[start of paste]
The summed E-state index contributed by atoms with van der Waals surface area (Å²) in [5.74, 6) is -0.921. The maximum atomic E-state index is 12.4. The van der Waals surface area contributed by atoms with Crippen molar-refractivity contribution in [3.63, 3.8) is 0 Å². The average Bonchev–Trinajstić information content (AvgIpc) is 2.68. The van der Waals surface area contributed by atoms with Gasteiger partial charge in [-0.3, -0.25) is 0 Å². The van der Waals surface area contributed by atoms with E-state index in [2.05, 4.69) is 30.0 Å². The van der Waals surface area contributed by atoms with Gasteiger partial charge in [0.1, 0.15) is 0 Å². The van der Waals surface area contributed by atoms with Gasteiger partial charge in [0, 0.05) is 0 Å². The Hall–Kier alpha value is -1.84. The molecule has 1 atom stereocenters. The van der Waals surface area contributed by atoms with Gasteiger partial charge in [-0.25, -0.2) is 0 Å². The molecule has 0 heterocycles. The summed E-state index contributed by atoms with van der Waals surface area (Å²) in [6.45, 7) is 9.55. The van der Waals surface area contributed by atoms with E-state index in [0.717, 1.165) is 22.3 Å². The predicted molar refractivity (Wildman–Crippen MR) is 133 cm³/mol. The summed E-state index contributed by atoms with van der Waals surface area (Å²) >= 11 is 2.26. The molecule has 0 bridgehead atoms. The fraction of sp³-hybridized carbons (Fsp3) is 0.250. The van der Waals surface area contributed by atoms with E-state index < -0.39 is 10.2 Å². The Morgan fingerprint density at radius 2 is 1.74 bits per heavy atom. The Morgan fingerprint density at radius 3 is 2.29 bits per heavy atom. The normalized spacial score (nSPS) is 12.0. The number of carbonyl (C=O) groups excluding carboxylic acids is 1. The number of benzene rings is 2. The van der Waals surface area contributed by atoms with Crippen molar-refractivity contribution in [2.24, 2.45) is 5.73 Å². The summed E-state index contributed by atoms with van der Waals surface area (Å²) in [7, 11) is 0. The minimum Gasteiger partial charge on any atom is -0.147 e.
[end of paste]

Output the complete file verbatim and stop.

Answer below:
The summed E-state index contributed by atoms with van der Waals surface area (Å²) in [5.74, 6) is -0.921. The maximum atomic E-state index is 12.4. The van der Waals surface area contributed by atoms with Crippen molar-refractivity contribution in [3.63, 3.8) is 0 Å². The average Bonchev–Trinajstić information content (AvgIpc) is 2.68. The van der Waals surface area contributed by atoms with Gasteiger partial charge in [-0.3, -0.25) is 0 Å². The van der Waals surface area contributed by atoms with E-state index in [2.05, 4.69) is 30.0 Å². The van der Waals surface area contributed by atoms with Gasteiger partial charge in [0.1, 0.15) is 0 Å². The van der Waals surface area contributed by atoms with Gasteiger partial charge in [0, 0.05) is 0 Å². The Hall–Kier alpha value is -1.84. The molecule has 1 atom stereocenters. The van der Waals surface area contributed by atoms with Gasteiger partial charge in [-0.25, -0.2) is 0 Å². The molecule has 0 heterocycles. The summed E-state index contributed by atoms with van der Waals surface area (Å²) in [6.45, 7) is 9.55. The van der Waals surface area contributed by atoms with E-state index in [0.717, 1.165) is 22.3 Å². The predicted molar refractivity (Wildman–Crippen MR) is 133 cm³/mol. The summed E-state index contributed by atoms with van der Waals surface area (Å²) >= 11 is 2.26. The molecule has 0 bridgehead atoms. The fraction of sp³-hybridized carbons (Fsp3) is 0.250. The van der Waals surface area contributed by atoms with E-state index < -0.39 is 10.2 Å². The Morgan fingerprint density at radius 2 is 1.74 bits per heavy atom. The Morgan fingerprint density at radius 3 is 2.29 bits per heavy atom. The normalized spacial score (nSPS) is 12.0. The number of carbonyl (C=O) groups excluding carboxylic acids is 1. The number of benzene rings is 2. The van der Waals surface area contributed by atoms with Crippen molar-refractivity contribution in [2.24, 2.45) is 5.73 Å². The summed E-state index contributed by atoms with van der Waals surface area (Å²) in [7, 11) is 0. The minimum Gasteiger partial charge on any atom is -0.147 e.